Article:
Making it to the very top ~ success in stages
I’m scared of heights. Really scared, actually. It’s not logical at all but it’s powerful and paralysing at times. It’s not so much a conscious fear but more an experiential one. There are sensations I experience when in high places that are very unpleasant. Vertigo and nausea for a start. Sweating. Shaking. It’s not a pretty picture at all.
Two years ago, I was forced to confront the fear at work. I work as a courier/tour guide for my second job, and I take groups of English kids to Europe for educational visits. I’m the one on the in-coach microphone, giving a commentary about wherever we are. No trip to Paris is complete without a trip UP the Eiffel Tower, but until two years ago, I’d somehow managed to be the responsible adult who stayed on the ground with the couple of kids who didn’t feel they could go up. Two years ago I did a trip where the teacher in charge deemed that EVERY kid had to go up, whether they were scared or not, so I had no option. I went up, shaking and sweating, on the very brink of a panic attack the whole time. But I stayed in the enclosed capsule at the final stage and didn’t climb the final dozen stairs to the highest point the public can visit. I was unable to set a foot on that iron stairway and make it up.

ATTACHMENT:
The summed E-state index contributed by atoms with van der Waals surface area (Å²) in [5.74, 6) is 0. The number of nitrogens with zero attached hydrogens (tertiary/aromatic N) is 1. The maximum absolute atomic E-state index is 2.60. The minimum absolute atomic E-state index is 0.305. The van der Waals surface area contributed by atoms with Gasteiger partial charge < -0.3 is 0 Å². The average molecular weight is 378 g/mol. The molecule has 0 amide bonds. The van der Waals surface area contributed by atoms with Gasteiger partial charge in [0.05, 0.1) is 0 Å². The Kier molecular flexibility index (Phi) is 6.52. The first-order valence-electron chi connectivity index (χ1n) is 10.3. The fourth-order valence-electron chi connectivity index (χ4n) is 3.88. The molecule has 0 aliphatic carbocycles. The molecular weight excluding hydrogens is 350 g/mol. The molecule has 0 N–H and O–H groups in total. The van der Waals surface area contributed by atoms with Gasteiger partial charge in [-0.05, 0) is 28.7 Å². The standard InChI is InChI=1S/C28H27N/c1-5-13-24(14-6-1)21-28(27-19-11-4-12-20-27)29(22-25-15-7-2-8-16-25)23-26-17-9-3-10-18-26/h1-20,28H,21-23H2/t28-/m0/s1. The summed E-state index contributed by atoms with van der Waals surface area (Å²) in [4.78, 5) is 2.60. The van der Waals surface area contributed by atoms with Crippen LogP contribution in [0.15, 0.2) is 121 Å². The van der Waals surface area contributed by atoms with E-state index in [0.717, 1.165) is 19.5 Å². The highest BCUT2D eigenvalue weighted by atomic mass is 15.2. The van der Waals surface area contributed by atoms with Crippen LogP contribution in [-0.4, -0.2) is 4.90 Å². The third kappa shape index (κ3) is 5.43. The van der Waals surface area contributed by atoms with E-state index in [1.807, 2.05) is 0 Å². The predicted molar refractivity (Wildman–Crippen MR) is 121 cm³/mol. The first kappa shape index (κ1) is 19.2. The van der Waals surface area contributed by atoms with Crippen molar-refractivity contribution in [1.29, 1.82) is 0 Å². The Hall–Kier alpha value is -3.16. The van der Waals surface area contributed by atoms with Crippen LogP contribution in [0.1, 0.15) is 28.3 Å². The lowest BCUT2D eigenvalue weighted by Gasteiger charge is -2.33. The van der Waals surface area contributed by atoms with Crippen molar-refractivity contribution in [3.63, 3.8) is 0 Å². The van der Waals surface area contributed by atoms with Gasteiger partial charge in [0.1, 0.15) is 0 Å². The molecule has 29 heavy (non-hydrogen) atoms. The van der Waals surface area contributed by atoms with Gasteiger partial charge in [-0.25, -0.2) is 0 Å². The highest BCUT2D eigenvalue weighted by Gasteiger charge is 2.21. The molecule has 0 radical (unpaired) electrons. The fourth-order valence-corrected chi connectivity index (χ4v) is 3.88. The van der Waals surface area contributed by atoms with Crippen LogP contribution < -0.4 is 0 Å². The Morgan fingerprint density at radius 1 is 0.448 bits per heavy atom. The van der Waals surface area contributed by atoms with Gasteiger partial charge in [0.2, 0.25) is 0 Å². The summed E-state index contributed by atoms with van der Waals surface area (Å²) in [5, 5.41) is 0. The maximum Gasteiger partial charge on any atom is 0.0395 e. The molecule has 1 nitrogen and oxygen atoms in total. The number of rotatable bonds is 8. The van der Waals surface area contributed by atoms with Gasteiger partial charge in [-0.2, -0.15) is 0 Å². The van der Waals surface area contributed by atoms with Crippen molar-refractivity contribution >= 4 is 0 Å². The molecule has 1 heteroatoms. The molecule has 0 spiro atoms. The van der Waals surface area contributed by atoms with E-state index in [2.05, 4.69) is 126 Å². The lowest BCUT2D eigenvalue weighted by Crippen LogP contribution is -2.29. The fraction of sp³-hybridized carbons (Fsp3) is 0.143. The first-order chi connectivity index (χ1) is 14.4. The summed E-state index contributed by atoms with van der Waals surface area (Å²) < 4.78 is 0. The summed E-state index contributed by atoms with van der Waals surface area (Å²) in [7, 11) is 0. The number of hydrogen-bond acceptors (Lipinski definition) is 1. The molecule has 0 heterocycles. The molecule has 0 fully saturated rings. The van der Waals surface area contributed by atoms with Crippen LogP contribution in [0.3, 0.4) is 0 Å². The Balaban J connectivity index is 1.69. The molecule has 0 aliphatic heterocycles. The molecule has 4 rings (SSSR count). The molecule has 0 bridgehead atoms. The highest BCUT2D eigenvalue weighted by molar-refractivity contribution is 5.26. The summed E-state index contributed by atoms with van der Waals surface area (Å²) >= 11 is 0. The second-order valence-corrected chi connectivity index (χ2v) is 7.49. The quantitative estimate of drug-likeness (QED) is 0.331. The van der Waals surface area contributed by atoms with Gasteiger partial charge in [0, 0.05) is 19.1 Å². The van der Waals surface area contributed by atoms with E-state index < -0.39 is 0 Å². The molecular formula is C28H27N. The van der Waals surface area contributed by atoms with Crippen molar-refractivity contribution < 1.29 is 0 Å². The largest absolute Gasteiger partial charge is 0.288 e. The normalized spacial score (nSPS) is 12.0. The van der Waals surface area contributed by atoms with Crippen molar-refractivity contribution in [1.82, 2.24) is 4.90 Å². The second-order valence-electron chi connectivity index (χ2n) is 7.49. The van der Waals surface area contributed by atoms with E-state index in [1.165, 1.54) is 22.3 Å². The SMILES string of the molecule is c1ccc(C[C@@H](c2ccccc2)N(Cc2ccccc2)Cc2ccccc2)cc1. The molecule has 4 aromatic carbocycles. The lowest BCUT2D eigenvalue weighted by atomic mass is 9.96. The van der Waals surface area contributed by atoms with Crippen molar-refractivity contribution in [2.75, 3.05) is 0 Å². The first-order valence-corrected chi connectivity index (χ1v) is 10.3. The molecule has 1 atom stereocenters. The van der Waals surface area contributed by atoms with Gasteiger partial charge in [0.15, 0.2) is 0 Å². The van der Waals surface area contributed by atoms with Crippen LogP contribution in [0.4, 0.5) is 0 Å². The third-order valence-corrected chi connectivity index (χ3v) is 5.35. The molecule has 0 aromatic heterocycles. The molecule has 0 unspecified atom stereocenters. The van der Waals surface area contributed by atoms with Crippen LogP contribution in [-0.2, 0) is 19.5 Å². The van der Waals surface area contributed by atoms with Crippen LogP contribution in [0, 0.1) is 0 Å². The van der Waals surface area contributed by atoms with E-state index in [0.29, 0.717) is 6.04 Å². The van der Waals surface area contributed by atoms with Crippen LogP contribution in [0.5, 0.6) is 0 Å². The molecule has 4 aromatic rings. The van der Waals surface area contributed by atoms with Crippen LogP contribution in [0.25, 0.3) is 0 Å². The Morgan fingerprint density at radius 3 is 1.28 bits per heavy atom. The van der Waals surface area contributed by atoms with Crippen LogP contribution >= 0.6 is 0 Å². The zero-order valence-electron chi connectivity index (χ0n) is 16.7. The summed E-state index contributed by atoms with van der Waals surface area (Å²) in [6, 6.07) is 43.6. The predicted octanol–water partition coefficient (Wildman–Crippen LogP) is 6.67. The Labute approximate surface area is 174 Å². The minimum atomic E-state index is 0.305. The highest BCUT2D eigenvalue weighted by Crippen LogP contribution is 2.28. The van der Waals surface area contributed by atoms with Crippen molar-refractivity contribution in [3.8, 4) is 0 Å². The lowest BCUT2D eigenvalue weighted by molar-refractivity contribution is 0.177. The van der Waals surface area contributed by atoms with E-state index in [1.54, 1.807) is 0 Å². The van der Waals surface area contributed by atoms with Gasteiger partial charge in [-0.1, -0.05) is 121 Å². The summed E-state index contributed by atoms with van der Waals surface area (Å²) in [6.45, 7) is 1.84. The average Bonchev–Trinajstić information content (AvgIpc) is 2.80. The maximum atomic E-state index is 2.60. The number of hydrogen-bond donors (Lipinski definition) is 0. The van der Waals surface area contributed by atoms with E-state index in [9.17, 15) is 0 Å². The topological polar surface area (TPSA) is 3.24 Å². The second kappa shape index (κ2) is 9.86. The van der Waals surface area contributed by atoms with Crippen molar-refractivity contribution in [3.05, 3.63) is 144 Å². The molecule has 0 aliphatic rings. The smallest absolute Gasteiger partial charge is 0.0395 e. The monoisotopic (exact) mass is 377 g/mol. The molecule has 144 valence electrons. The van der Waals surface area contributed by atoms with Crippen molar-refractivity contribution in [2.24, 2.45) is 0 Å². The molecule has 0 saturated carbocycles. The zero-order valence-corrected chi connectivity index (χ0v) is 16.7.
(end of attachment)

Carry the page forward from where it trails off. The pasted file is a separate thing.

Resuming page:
Last week, I took a group who have so far never gone to the top. It’s always been closed for maintenance when the group usually visit Paris. Last year we went to the second floor. When we got there this time to change to the smallest lift, one child became so unwell with fear, a member of staff had to take him back down. So the die was cast and I knew I had to go to the top again. The final lift is quite small compared to the first one which holds about fifty people so my group and I packed in and held on. I shut my eyes. Stepping out, I was relieved to be there but knew going down is worse. The kids wanted to go to the final stage and I had no choice but to go as well. Reaching the circular gallery at the very top, I felt the full force of vertigo hit me, and I tried to dig my fingernails into the metal walls. Breathe. Just breathe. After a moment or two, I was able to steady myself and move, walking slowly and shakily round before descending again once another member of staff was present. A kind American girl took my photo so I have evidence that I finally made it to the top.
Many things in life are like this. The tip-top is so far away, we think we can never reach it, it’s like shooting for the stars. But if you break down a massive task into discrete, achievable chunks, each to stand alone as a powerful monument to your abilities, then you have an option of building on them and slowly but surely reaching the top.
After all, there’s only one way to eat an elephant: bit by bit.